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Liberia declared officially free of Ebola

Ebola has been eradicated in Liberia, according to the World Health Organisation.

The West African nation has now gone 42 days without a new case - twice as long as its incubation period. More than 4,700 people died from the deadly virus over the last year.

Liberian police officers in April Credit: Kay Nietfeld/DPA

Tolbert Nyswah, Liberia's deputy health minister, said that the news was "worth celebrating", but that vigilance was still needed while neighbouring countries Guinea and Sierra Leone still suffer.

A total of 11,005 people have died from Ebola in the three West African neighbours since the outbreak began in December 2013, according to the WHO.

Liberia was recording hundreds of new cases a week at the peak of the outbreak between August and October, causing international alarm.

Liberia declared 'Ebola free' after no recent new cases

Liberia has been declared free from Ebola after 42 days without a new case. Credit: Kay Nietfeld / DPA/Press Association Images

Liberia has been declared free from Ebola on Saturday after 42 days without a new case, according to the medical charity Medecins Sans Frontieres (MSF), Reuters reports.

However MSF urged continued vigilance until the worst-ever recorded outbreak of the virus is extinguished in neighbouring Guinea and Sierra Leone.

MSF's head of mission in Liberia, Mariateresa Cacciapuoti, said: "We can't take our foot off the gas until all three countries record 42 days with no cases."

She urged Liberia to step up cross-border surveillance to prevent Ebola slipping back into the country.

A total of 11,005 people have died from Ebola in Liberia, neighbouring Guinea and Sierra Leone since the outbreak began in December 2013, according to the World Health Organisation (WHO).

Nearly half of those deaths have been in Liberia, where the outbreak peaked between August and October, with hundreds of cases a week.

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Obama 'to send National Guard to fight Ebola' in Liberia

President Obama is expected to issue an executive order to send US National Guard forces to Liberia to assist in the fight against Ebola, sources have told NBC News.

An American soldier walks past an Ebola treatment centre under construction in Liberia. Credit: Reuters

According to sources, no decision has been made, but the initial deployment would include eight guard and reserve engineers and logistics specialists to assist in the construction of seventeen 100-bed treatment centers for Ebola patients.

An executive would help cut through the usual official red tape and delays so that guard and reserve forces could be ordered to deploy to west Africa on a moment's notice.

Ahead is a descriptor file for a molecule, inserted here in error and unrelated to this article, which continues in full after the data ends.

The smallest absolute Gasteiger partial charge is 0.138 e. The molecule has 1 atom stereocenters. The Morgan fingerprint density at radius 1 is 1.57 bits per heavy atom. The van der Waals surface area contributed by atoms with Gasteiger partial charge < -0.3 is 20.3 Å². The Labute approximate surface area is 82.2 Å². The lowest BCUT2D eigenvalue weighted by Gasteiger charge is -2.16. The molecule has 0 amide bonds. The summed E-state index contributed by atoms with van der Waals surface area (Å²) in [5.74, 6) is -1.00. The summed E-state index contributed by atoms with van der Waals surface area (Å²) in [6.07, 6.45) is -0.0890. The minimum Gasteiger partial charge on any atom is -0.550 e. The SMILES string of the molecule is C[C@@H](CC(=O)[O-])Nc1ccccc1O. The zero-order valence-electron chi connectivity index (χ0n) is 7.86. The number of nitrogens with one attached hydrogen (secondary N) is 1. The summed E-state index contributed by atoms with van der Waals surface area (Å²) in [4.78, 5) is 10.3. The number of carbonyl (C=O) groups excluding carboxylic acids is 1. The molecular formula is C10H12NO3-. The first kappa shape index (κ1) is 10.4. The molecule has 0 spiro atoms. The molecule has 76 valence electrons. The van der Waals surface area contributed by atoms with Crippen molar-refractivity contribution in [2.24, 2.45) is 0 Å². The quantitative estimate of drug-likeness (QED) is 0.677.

While the initial force may be small in number the order would give the President the option to send further forces.

Oxfam: Prevention of new Ebola cases must be a priority

Oxfam has called for a greater focus on the prevention of new Ebola cases in West Africa in addition to managing existing cases and fatalities.

The charity says that many new Ebola cases are due to a "lack of access to basic washing facilities or because of their lack of knowledge about how the disease is spread".

It plans to triple its programmes in Sierra Leone and Liberia to provide water and hygiene and sanitation supplies, as well as public awareness campaigns.

We must break the chain of infection by equipping people with the means to protect themselves from contracting this deadly disease in the first place.

– Jane Cocking, Oxfam’s Humanitarian Director

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American journalist in Liberia tests positive for Ebola

The freelance cameraman was treated at a Medecins Sans Frontieres centre in Monrovia. Credit: Reuters

An American cameraman working for NBC News in Liberia has tested positive for Ebola, the US network said.

The 33-year-old freelancer was on assignment in the country's capital of Monrovia covering the Ebola outbreak and will be flown back to the US for treatment.

NBC said the journalist, whose name has been withheld, is the fourth American to have contracted Ebola in Liberia.

US Ebola patient flew to Texas from Liberia

A man who flew from Liberia to Texas has become the first patient infected with the deadly Ebola virus to be diagnosed in the United States, health officials said.

The patient is being treated in an isolation room at the Texas Health Presbyterian Hospital in Dallas. Credit: Reuters

The patient sought treatment six days after arriving in Texas on September 20th, Dr. Thomas Frieden, director of the US Centers for Disease Control and Prevention, told reporters.

He was admitted two days later to an isolation room at Texas Health Presbyterian Hospital in Dallas.

On Tuesday, Frieden and other health authorities said they were taking every step possible to ensure the virus did not spread widely.

American doctor infected with Ebola in Liberia

A missionary health worker has become the third American to be infected with Ebola while working in Liberia, the Christian organisation SIM USA has said.

Dr. Rick Sacra, 51, had been delivering babies and working with patients who were not known to have the deadly virus.

Sacra is receiving care within the missionary's isolated Ebola unit in Monrovia, the president of SIM USA said.

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